Broadway Pharmacy Ordered to Pay $325,000
JUL 23 -- (SACRAMENTO, CA) - Drug Enforcement Administration (DEA) Special Agent in Charge Javier F. Peña and United States Attorney McGregor W. Scott announce that Broadway Pharmacy has agreed to pay $325,000 in a civil settlement. The parties reached this agreement in April 2007 and documents finalizing the settlement were executed earlier this month.
The DEA Sacramento Diversion Group and the Bureau of Narcotics Enforcement (BNE) began a criminal investigation into thefts from Broadway Pharmacy in August 2004. Broadway Pharmacy operates as a "closed door" pharmacy, meaning it is not open to the general public and there are no front counter retail sales. During the course of the investigation, Diversion Investigators conducted an accountability audit and learned that the pharmacy failed to account for approximately 30,000 tablets of Hydrocodone (Vicodin) and 10,000 tablets of Clonazepam (Valium). Furthermore, the audit uncovered over 2,800 recordkeeping deficiencies under the Code of Federal Regulations, in violation of the Controlled Substances Act, Title 21 United States Code. Based on these violations, the United States Attorney’s Office, through the assigned attorney AUSA Catherine Cerna, obtained settlement of civil penalties against Broadway Pharmacy in the amount of $325,000.
Controlled substance abuse is one of the biggest challenges before DEA at this time. Additionally, Hydrocodone is the most widely abused Schedule III pharmaceutical controlled substance in the United States today. From young people taking part in "pharming parties" to medical professionals, no segment of society is immune to this epidemic.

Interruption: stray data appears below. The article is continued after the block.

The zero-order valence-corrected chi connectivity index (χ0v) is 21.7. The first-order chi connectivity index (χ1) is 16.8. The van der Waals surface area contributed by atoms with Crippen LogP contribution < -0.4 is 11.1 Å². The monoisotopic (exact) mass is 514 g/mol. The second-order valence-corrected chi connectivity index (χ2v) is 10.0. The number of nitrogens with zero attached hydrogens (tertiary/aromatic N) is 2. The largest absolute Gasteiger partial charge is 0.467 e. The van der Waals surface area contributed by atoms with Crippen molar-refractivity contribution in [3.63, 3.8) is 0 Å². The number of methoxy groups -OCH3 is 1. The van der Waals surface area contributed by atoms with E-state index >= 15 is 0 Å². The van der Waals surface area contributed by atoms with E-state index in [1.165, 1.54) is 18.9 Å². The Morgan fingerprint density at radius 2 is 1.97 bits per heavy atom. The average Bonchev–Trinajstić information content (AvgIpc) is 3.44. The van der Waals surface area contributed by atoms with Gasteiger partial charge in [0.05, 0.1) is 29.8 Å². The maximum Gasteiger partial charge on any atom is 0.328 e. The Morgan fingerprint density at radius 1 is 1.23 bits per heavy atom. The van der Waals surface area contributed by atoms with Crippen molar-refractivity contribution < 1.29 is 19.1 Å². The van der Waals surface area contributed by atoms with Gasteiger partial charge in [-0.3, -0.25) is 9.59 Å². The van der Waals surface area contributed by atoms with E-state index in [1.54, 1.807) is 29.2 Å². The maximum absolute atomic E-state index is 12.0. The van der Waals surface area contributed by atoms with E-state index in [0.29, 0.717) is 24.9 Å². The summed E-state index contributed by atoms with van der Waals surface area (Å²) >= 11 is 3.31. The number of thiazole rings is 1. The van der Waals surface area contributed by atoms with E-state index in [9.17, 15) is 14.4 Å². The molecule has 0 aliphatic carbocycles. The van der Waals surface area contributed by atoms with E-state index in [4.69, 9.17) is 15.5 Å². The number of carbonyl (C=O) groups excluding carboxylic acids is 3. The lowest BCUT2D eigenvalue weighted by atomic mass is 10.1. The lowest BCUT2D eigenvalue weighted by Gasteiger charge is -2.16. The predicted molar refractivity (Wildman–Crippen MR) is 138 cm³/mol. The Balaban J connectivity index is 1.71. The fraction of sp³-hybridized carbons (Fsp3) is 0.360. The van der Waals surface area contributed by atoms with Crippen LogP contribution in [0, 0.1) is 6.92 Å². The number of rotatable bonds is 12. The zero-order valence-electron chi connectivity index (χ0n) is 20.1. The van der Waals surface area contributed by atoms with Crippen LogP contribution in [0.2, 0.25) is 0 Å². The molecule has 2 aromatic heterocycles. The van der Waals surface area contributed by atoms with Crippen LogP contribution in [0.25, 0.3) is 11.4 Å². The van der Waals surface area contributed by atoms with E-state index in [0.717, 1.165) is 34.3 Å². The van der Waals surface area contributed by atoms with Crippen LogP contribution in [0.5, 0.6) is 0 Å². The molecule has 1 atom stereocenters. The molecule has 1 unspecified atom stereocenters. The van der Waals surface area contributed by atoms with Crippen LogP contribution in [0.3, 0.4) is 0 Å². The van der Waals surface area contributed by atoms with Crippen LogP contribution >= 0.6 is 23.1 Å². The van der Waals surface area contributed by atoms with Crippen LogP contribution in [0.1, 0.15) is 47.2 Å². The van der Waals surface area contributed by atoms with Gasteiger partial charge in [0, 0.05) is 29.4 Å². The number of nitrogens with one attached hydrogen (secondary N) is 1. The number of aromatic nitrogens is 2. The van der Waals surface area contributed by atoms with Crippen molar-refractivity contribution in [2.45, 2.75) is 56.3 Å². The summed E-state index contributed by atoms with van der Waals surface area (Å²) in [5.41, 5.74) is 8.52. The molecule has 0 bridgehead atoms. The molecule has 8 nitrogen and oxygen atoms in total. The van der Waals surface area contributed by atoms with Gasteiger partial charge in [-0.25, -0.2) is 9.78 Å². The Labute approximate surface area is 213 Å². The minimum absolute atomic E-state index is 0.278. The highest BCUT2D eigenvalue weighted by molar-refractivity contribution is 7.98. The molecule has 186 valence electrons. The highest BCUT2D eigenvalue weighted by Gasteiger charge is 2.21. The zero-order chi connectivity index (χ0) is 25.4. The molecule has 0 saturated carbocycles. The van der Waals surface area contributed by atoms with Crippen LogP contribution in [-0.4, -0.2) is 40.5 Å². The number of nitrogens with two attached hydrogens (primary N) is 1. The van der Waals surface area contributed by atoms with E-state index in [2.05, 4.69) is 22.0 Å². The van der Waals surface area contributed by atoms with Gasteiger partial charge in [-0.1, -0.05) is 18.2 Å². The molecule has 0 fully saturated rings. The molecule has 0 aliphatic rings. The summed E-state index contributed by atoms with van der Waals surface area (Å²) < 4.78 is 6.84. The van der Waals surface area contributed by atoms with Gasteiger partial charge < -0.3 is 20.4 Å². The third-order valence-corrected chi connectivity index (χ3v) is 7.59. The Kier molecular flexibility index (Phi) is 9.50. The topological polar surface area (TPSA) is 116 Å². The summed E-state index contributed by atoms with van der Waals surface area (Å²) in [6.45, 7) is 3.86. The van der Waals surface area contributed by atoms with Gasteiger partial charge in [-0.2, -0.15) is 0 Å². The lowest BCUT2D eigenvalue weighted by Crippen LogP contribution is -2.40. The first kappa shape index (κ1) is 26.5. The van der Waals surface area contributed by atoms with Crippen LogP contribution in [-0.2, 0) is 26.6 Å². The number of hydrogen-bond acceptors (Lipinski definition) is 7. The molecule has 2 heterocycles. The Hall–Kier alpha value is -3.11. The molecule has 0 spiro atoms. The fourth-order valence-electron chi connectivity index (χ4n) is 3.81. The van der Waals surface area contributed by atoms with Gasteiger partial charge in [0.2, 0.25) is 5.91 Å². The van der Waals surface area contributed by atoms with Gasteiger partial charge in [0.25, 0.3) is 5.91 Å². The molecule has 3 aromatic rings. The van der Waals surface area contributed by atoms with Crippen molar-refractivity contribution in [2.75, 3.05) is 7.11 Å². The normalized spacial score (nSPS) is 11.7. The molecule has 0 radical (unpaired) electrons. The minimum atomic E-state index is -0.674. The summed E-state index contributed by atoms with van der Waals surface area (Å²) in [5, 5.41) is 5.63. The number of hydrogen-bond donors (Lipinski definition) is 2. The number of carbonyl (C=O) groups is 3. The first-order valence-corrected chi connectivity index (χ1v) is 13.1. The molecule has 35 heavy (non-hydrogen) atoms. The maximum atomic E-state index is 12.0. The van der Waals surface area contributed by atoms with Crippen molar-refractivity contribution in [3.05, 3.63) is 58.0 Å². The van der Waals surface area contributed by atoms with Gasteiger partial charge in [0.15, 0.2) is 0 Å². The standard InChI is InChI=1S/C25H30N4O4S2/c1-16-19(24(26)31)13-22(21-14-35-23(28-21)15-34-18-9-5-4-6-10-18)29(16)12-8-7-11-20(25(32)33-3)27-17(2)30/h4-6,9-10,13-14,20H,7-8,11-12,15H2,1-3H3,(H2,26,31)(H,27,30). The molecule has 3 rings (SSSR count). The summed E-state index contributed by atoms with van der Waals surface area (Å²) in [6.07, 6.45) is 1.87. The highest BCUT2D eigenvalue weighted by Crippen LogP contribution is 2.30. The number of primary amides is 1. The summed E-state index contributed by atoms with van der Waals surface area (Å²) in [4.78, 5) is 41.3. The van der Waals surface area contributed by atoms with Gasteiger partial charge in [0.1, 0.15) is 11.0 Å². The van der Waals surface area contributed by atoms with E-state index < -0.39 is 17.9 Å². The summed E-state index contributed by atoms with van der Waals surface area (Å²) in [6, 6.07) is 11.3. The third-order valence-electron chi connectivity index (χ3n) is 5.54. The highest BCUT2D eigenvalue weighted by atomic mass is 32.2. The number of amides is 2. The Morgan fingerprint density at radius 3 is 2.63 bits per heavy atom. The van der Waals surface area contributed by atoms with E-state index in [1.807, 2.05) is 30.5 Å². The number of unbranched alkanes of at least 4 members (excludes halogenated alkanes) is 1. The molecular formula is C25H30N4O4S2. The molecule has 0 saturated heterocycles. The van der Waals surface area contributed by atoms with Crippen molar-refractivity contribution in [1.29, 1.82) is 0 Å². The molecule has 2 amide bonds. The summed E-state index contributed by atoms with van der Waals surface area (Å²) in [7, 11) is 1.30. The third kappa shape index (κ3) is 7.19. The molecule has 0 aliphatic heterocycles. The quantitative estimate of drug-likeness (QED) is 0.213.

DEA Special Agent in Charge Javier F. Peña stated, "DEA's Diversion Control Group is dedicated to holding pharmacies, and the individuals who operate them, accountable for the controlled substances they dispense. This sends a message to those individuals that keeping accurate inventories, records and documentation is part of that process."
“There is a growing awareness that abuse of prescription drugs is a significant societal problem. Pharmacies must take great care to ensure that controlled substances do not end up in the wrong hands. This settlement underscores the federal commitment to holding accountable dispensaries of controlled substances,” said McGregor W. Scott, United States Attorney.
Details of the settlement agreement show that from June 2003 through August 2004, Broadway Pharmacy violated the Controlled Substances Act as follows:
This settlement agreement was reached through the United States Attorney's Office in the Eastern District of California on behalf of the Drug Enforcement Administration and Broadway LTC Pharmacy.